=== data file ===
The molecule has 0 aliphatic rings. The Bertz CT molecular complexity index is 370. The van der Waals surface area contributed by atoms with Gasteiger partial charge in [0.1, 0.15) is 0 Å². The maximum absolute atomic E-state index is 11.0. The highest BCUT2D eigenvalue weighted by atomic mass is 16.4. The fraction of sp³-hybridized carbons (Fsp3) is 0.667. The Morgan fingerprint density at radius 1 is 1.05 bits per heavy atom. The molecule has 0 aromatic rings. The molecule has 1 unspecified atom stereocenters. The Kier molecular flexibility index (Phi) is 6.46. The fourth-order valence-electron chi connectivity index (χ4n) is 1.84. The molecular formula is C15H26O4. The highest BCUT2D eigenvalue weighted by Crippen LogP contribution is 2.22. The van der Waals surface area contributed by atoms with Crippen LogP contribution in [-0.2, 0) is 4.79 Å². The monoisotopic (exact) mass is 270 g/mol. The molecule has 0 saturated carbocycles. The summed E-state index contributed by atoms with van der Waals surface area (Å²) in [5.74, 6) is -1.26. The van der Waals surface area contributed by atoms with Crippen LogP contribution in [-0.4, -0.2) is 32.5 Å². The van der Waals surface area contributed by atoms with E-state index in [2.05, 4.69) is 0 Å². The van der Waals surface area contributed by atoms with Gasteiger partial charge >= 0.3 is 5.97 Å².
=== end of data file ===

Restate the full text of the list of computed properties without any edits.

The molecule has 0 aliphatic rings. The Bertz CT molecular complexity index is 370. The van der Waals surface area contributed by atoms with Gasteiger partial charge in [0.1, 0.15) is 0 Å². The maximum absolute atomic E-state index is 11.0. The highest BCUT2D eigenvalue weighted by atomic mass is 16.4. The fraction of sp³-hybridized carbons (Fsp3) is 0.667. The Morgan fingerprint density at radius 1 is 1.05 bits per heavy atom. The molecule has 0 aromatic rings. The molecule has 1 unspecified atom stereocenters. The Kier molecular flexibility index (Phi) is 6.46. The fourth-order valence-electron chi connectivity index (χ4n) is 1.84. The molecular formula is C15H26O4. The highest BCUT2D eigenvalue weighted by Crippen LogP contribution is 2.22. The van der Waals surface area contributed by atoms with Crippen LogP contribution in [-0.2, 0) is 4.79 Å². The monoisotopic (exact) mass is 270 g/mol. The molecule has 0 saturated carbocycles. The summed E-state index contributed by atoms with van der Waals surface area (Å²) in [5.74, 6) is -1.26. The van der Waals surface area contributed by atoms with Crippen LogP contribution in [-0.4, -0.2) is 32.5 Å². The van der Waals surface area contributed by atoms with E-state index in [2.05, 4.69) is 0 Å². The van der Waals surface area contributed by atoms with Gasteiger partial charge >= 0.3 is 5.97 Å².